I don’t think that’s a new thing. I think it has always been shockingly low. I think as much as the financial industry has changed, bringing us fintech solutions to really be able to take control of our finances, our behaviour hasn’t changed. Our financial literacy hasn’t changed. We don’t talk openly about finances; we don’t tell our stories. In many cultures it’s still considered a taboo subject and I think until that changes we won’t be able to take control of our finances. We have more information at our fingertips than we’ve ever had before. We don’t even know how to utilise it or we don’t use it correctly.
Only 20-30% of people can retire financially independent – Van der Vyfer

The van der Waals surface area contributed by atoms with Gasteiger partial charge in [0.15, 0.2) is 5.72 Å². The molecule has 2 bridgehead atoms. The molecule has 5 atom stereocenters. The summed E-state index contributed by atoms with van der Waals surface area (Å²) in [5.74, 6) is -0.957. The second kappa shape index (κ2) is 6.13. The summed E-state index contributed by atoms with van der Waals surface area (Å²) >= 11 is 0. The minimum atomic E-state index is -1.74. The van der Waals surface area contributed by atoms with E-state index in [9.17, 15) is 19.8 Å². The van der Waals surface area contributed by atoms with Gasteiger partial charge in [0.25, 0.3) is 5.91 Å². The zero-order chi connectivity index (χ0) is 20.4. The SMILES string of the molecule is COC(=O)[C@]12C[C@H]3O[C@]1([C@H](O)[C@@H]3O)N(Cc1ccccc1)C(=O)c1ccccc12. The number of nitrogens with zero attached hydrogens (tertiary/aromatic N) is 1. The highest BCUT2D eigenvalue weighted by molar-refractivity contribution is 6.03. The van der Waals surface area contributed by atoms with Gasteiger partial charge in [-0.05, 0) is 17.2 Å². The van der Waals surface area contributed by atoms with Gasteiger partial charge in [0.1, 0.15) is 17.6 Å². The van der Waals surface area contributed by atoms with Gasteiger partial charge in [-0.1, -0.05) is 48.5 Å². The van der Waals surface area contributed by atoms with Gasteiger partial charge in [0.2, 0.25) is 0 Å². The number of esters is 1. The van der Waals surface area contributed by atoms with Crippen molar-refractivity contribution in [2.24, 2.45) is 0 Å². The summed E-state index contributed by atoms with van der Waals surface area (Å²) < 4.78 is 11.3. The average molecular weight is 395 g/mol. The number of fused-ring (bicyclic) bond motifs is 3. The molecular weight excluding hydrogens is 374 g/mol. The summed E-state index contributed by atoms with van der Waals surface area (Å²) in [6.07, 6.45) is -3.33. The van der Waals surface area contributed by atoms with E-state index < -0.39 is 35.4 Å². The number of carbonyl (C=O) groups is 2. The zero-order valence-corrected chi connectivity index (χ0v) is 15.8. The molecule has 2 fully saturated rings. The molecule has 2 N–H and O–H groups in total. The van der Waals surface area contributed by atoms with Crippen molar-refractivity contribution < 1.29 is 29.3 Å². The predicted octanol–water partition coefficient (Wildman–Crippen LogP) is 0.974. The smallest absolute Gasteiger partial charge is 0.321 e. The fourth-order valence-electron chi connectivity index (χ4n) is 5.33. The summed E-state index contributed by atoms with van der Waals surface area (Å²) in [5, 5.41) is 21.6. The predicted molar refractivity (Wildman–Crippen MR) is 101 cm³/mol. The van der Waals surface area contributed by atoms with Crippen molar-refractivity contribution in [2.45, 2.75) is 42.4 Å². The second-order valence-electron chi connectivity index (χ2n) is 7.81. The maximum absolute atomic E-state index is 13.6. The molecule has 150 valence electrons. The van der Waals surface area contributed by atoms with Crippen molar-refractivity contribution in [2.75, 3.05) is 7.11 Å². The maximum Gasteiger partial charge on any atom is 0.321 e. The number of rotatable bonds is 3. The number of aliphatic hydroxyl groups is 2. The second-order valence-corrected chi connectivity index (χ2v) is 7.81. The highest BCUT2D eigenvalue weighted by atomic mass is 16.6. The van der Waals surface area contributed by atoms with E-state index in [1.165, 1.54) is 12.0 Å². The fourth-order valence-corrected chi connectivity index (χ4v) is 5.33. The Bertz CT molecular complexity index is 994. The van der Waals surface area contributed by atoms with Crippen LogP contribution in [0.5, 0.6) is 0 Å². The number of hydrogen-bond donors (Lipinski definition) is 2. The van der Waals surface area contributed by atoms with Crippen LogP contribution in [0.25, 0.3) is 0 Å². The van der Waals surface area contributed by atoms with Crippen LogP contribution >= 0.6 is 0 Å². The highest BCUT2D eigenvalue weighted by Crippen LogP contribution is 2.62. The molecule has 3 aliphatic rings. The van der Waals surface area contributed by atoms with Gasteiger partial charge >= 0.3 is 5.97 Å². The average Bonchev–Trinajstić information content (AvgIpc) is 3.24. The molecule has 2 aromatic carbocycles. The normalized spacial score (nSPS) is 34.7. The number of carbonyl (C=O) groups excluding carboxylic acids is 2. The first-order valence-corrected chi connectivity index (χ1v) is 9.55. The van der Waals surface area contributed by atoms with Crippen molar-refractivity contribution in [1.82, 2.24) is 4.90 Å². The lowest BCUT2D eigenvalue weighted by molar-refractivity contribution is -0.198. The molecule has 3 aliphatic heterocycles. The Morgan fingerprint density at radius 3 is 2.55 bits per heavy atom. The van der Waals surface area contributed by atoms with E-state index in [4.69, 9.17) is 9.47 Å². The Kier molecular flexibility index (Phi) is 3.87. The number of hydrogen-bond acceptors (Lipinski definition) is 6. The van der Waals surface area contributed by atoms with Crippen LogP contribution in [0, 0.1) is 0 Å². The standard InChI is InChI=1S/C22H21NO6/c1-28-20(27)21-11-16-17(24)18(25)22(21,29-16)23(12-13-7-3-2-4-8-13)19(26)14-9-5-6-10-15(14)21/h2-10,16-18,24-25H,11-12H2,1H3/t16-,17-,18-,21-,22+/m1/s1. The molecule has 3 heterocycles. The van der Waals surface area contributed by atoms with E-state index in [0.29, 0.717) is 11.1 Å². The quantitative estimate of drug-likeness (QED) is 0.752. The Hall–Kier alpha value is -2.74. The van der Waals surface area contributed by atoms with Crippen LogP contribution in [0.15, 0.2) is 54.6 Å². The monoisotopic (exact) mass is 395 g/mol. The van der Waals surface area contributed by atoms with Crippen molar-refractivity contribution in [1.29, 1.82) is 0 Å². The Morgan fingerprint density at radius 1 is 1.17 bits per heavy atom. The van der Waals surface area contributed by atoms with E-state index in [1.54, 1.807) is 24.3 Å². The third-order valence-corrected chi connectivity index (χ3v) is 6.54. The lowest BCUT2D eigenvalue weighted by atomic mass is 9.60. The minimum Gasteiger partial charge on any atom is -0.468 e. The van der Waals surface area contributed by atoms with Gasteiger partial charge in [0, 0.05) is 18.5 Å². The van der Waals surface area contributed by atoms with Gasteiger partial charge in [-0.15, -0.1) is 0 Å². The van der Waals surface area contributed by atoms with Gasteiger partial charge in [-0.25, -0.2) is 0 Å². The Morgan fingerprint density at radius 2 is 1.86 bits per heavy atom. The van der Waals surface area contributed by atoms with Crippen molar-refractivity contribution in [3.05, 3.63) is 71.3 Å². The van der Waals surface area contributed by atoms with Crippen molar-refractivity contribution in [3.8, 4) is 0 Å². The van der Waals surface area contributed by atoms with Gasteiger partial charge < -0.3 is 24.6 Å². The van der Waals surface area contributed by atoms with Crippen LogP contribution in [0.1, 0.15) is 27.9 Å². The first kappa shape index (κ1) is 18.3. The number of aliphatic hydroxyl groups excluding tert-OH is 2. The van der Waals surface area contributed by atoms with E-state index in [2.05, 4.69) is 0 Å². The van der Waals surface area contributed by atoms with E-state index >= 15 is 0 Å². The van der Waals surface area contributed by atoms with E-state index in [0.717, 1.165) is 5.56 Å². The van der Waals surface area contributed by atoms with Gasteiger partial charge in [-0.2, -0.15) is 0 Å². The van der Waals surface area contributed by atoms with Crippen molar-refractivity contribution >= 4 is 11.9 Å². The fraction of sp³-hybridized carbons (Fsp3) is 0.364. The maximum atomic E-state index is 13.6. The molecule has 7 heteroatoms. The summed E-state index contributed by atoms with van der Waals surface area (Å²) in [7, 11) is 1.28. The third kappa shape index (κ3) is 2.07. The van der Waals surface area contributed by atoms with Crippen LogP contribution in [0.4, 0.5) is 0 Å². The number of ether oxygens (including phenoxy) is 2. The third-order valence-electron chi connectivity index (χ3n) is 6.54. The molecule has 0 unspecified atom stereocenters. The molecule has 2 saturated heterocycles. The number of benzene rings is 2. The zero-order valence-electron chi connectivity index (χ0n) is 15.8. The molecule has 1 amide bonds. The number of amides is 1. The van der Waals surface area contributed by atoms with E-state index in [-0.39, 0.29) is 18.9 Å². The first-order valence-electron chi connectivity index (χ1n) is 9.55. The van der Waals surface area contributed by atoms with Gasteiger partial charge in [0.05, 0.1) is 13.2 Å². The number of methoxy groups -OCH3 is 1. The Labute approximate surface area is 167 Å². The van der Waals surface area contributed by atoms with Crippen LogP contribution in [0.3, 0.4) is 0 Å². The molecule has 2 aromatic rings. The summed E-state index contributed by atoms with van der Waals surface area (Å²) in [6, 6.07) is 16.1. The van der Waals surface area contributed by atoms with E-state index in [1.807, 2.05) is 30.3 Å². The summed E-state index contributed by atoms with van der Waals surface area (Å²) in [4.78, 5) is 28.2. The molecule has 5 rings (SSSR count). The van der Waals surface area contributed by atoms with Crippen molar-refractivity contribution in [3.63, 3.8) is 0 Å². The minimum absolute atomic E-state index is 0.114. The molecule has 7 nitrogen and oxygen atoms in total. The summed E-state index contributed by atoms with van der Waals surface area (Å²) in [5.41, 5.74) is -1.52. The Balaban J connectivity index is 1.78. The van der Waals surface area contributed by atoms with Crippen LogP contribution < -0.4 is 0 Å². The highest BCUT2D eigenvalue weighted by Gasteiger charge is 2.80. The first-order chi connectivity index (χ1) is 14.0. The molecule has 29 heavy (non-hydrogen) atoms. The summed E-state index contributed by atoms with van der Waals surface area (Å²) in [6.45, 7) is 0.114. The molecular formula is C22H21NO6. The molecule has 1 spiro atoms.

We’ve seen the stats, so let’s give a range. Only 20-30% of people can retire financially independent. So, first of all, you’ve got people not saving and people with money in the bank have this false impression that they’ve got enough, which is definitely not the case. Also, what I think is quite important, people tend to build passive income the hard way or they think they can only build passive income through a range of residential properties. Then they say, oh my goodness, it’s costing a million, one and a half million, 2 million. I cannot afford it. Whereas through technology, through as little as $10 in an investment, you can build a passive income. So, I think that’s where people are making the mistake. I need a lot of money to be able to generate passive income. The key point here is the sooner you start, the more investments you make, the sooner you build up this passive income. I think that’s part of what we’re trying to say, is just make a start and start building a diversified portfolio. With that, we mean, very important; it’s not equities, bonds and cash. Bring in things like commercial real estate, things like structured notes, things like solar panel investing that your portfolio becomes weatherproof, if I can put it like that, that it doesn’t behave the same in the same market conditions. So it’s more, first of all, understanding, I need to do something as quickly as possible. Secondly, let’s talk about money in our families, because if my child, for example, gets Anglo shares or an investment voucher for Christmas or if they achieve an A in a subject in school, suddenly it becomes natural, as an example. I think people need to think differently about how they approach investing.